Descartes Mind/body problem; interactionism; materialism; delerminsm; libertarianism

Essay by danielle361College, Undergraduate December 2003

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The mind/body problem has been an issue in the philosophy of mind, dating back to at least Plato, who was the first dualist, and Aristotle, who was the first materialist. The mind/body problem is simple: What is the relationship between one's mind and one's body? Are they two separate entities, each able to survive on their own? Or as Descartes believed through his idea of interactionism, does the mind and body have a causal interaction?

How can a non-physical and physical substance causally interact? To answer this question, Descartes claimed that the pineal gland is the interface between the mind and the rest of the brain. He considered this to be the "seat of the soul". Physical states of the world influence our bodies, which influence our brains, which, through the pineal gland, influence our souls. Interactionism is the dualistic theory of the relation between mind and body, according to which physical events can cause mental events, and vice versa.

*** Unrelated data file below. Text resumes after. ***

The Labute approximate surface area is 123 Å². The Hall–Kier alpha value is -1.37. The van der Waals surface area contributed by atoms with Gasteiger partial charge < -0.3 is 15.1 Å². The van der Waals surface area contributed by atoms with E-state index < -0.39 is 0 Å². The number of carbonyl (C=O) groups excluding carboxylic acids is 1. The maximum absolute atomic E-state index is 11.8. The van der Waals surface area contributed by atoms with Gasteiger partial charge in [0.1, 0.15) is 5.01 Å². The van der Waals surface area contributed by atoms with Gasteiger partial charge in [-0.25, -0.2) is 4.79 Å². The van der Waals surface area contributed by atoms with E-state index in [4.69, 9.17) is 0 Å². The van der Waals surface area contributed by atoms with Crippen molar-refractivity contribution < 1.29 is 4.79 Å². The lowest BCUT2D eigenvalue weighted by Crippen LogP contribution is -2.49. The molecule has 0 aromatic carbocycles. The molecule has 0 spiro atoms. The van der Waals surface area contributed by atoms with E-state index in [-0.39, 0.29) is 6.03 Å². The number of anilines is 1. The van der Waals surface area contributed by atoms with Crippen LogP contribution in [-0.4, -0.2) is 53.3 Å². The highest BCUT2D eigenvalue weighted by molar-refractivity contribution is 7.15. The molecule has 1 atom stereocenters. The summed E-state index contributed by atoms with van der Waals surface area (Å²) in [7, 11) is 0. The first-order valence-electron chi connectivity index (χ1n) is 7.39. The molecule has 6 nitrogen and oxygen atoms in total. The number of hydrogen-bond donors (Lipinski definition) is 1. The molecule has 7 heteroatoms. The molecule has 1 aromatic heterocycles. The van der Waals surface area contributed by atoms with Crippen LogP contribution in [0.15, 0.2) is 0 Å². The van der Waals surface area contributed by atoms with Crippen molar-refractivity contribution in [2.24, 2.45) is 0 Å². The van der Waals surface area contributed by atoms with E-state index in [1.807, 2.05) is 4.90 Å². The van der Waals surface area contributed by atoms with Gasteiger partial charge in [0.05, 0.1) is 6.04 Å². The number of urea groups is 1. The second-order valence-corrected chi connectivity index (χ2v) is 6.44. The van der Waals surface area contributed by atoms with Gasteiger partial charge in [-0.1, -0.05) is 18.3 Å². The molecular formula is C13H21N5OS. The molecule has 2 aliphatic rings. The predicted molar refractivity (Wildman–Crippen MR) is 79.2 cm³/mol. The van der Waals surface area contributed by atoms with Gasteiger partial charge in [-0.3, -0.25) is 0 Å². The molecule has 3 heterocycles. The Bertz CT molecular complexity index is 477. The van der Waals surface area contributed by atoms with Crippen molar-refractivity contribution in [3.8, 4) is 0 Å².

In this theory, the mind and the body are completely different entities. One can understand the body completely without adding any mental properties, and one can understand the mental properties completely without the body. The mind and body are totally unrelated. They interact through the pineal gland.

There are several reasons that this is not a satisfactory account of the mind and body relationship. Generally Descartes does not seem to have a clear view of what the "mind" is. Descartes says that he is unaware of anything but thinking that belongs to his mind. This proves that his mind could be something different from his body, and Descartes has no reason why body is not part of mind in some way that he's unaware of.

Materialism is the view that everything that actually exists is material, or physical. The only...